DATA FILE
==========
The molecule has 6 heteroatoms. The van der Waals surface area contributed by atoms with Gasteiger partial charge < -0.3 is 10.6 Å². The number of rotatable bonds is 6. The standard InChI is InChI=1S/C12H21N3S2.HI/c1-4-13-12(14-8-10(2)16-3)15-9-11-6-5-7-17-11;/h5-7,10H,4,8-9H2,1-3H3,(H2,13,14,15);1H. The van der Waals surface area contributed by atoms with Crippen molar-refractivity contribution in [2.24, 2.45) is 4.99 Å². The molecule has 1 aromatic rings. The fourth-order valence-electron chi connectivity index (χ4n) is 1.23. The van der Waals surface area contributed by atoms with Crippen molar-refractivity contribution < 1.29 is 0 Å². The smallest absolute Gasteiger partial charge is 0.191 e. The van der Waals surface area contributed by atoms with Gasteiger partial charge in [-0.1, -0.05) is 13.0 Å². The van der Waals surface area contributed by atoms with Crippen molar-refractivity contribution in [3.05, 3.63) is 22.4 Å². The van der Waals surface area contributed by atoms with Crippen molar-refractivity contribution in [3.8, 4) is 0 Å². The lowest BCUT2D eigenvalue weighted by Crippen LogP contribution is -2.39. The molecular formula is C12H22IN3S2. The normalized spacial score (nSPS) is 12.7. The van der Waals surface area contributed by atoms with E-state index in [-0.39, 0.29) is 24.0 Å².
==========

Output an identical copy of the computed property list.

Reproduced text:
The molecule has 6 heteroatoms. The van der Waals surface area contributed by atoms with Gasteiger partial charge < -0.3 is 10.6 Å². The number of rotatable bonds is 6. The standard InChI is InChI=1S/C12H21N3S2.HI/c1-4-13-12(14-8-10(2)16-3)15-9-11-6-5-7-17-11;/h5-7,10H,4,8-9H2,1-3H3,(H2,13,14,15);1H. The van der Waals surface area contributed by atoms with Crippen molar-refractivity contribution in [2.24, 2.45) is 4.99 Å². The molecule has 1 aromatic rings. The fourth-order valence-electron chi connectivity index (χ4n) is 1.23. The van der Waals surface area contributed by atoms with Crippen molar-refractivity contribution < 1.29 is 0 Å². The smallest absolute Gasteiger partial charge is 0.191 e. The van der Waals surface area contributed by atoms with Gasteiger partial charge in [-0.1, -0.05) is 13.0 Å². The van der Waals surface area contributed by atoms with Crippen molar-refractivity contribution in [3.05, 3.63) is 22.4 Å². The van der Waals surface area contributed by atoms with Crippen molar-refractivity contribution in [3.8, 4) is 0 Å². The lowest BCUT2D eigenvalue weighted by Crippen LogP contribution is -2.39. The molecular formula is C12H22IN3S2. The normalized spacial score (nSPS) is 12.7. The van der Waals surface area contributed by atoms with E-state index in [-0.39, 0.29) is 24.0 Å².